What Are the Consequences of a Data Breach?

Sometimes, a data breach may happen despite taking every measure to prevent one. As history has shown time and time again, a witty hacker can outsmart even a large enterprise with a dedicated cybersecurity team. Unsurprisingly, the consequences of a data breach can be absolutely devastating, and they may extend beyond the financial side of it. 

Here’s how a breach can affect your company: 

1. Loss of reputation

 Reputation takes years, sometimes even decades of hard work to build up, and it can literally be wiped away overnight. Although the company might not be the one at fault, the customers can experience the breach as a failure to protect their personal information and thus a betrayal of their trust. As a result, they are likely to flock to the competition, resulting in a loss of business for the said company. 

2. Financial damages 

The operational delays, regulatory fines, remediating the damage, and restoring the infrastructure to its prior state can cost upwards of millions of dollars. According to the Ponemon Institute, an average data breach will cost the company roughly $4.24m. Keep in mind that the longer it takes to notice that something’s amiss, the more it will cost.

3. Data theft 

Hackers may gloat at the thought of disrupting your business, but running away with your trade secrets could draw an even wider smile on their face. They may then go on to sell these confidential secrets on the dark web or even directly to your competitors. As if this weren’t enough, they could also steal the complete list of your customers along with their contact details, which is likely to lead to them getting published and attracting bouts of spam. Although it’s possible to file a request to deindex one’s personal data from Google, you’d still have to go at it from its root source to thoroughly eliminate the problem.

4. Regulatory fines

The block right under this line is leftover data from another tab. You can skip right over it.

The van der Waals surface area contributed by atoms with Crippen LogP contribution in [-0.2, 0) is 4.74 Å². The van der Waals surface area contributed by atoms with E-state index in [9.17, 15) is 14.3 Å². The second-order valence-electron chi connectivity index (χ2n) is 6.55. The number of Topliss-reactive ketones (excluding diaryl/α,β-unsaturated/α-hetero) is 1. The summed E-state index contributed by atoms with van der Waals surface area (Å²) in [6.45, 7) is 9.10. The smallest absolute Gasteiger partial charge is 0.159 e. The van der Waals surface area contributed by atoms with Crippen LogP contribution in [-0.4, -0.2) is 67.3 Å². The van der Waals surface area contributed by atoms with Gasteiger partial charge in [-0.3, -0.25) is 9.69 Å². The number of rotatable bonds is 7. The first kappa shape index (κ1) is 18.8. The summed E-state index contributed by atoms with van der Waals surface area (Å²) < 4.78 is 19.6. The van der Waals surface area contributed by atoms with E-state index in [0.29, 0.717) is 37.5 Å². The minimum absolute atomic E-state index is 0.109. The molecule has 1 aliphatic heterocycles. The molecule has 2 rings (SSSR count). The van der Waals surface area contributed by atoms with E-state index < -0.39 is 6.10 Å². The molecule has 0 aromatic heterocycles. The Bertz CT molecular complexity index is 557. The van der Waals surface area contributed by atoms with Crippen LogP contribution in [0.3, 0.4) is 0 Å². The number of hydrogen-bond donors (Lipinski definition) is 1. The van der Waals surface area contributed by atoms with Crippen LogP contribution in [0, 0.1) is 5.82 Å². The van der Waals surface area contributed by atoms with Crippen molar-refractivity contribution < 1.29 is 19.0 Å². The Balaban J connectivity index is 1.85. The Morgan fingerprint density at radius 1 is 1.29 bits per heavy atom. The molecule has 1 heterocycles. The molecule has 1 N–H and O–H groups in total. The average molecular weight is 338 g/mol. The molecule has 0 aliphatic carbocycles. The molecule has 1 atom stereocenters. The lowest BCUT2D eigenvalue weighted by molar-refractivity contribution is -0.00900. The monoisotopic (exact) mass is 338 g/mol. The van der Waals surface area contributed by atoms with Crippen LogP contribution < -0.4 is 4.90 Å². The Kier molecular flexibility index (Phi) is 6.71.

On top of other financial damages, breaching GDPR and other privacy-focused regulatory guidelines can lead to fines that can bring a company to its knees. Ever since May 2018 when the data protection law went into effect, companies can be fined for non-compliance, and the sum can easily reach millions of dollars. In concrete numbers, it’s up to $20m or 4% of the company’s annual revenue, whichever is greater, so there is little mercy in this regard. In 2020 alone, various European data agencies issued a grand total of $193m in fines.

5. Loss of interest from job seekers 

A human brain is wired to glimpse over the fence from time to time to see if the grass is greener on the other side. Would the world’s top talent want to work for a company that recently suffered a data breach or is possibly in the midst of recovering from it? Quite unlikely. Even their current workforce may start exploring alternative employment opportunities due to an increased amount of work-related stress.

To conclude 

The consequences of a data breach can be exhausting from a psychological as well as a financial standpoint. This highlights the importance of focusing on preventive rather than curative measures; a necessity if your company wants to stay on top of cybercrime.

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